THE CLAUDIO TOOL for making Seams
Ben Morris (last edited
At first glance the Claudio Tools seems to be a
novel and easy way to create the curved overlap for broad seaming sails. I
was concerned about the nature of the curve generated by bending a bar by
supporting at its ends and supplying a force in the middle (or supporting it at
it's middle point and lifting both ends - same result!). I had the same
issue when using a piece of timber to create a curve for the luff on a sail.
Supporting it at the two ends and pushing the middle out does NOT create a
regular circular curve but one that is much too curved in the middle and not
curved enough at the ends. A little research on the Internet revealed some
tools to calculate the displacement of a beam when bent in this manner.
A little manipulation using excel showed exactly
this issue. In the graph below the vertical axis is exaggerated to reveal
the differences between the bent beam, a circle and parabolic curves. See
for a full outline of the maths.
Clearly the beam is too sharp around the centre section and not curved enough
near the ends. It differs by up to 9% from a circular path and a similar
amount to a parabola. What about the middle section? By adjusting
the curves so they became coincident at the -30 and +30 points the three curves
were quite close between those points
The maximum difference in this section is
now about 5%, probable getting close to the limit
of accuracy when making the seams anyway.
What does this mean? If the Claudio Tool is to produce a curve
approximating a circle then only the centre half section of the beam should be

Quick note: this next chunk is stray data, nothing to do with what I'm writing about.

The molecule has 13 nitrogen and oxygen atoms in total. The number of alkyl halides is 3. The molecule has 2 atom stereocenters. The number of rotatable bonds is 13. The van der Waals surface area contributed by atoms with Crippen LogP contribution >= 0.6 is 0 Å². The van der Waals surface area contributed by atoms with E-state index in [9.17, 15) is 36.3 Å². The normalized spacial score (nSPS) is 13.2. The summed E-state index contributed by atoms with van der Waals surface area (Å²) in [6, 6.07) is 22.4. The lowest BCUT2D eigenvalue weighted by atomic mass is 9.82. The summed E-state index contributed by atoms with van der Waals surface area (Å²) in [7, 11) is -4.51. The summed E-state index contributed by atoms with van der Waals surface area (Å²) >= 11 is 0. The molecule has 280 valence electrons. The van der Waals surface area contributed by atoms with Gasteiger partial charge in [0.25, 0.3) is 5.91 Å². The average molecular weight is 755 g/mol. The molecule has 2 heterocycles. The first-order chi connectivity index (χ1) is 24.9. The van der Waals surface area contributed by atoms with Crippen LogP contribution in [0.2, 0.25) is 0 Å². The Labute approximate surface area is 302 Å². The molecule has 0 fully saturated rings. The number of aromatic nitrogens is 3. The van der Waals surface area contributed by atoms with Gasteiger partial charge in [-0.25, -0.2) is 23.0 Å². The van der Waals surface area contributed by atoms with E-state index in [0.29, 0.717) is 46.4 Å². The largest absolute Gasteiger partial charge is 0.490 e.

used. For a 350mm seam this means the beam will have to be ~700 mm;
If a section with the maximum draft place at other than the centre of the chord,
then the beam would have to be wider again to allow only the middle to be used.
there a way around this? Perhaps using two supports separated by some
distance in the middle could cause the curve on the outer sections of the beam
to be forced closer to that of the circular one.
Two additional arrangements have been tried where the beam is supported at two
points located at
1/4 and 3/4 of the beam length.
1/ 6 and 5/6 of the beam length
Selecting the best section of these curves (-40 to +40 for the first and -50 to
+50 for the second) gives a much closer approximation of beam bending to a
circle where maximum errors of 1% can be acheived.
The accuracy of these last two ways of bending the beam suggest these would
produce a much fairer curve to the seam overlap and hence the curve built into
the sail. The second would be the easiest with two screws to support the
beam at the 1/4 and 3/4 position and only use the beam from the -1/6 to the 5/6
position. A beam of length 600mm then would be supported at the 150 and
450 mm positions and used between the 100 and 500 mmm positions.
Like the original tool, the two points at the 150mm and 450mm mark could be
screwed to a wider board and the ends lifted with inserts of specific thickness
as per original. The difference would be that as the centre of the bar
will bend inward the board will need to be curved away from the beam to allow it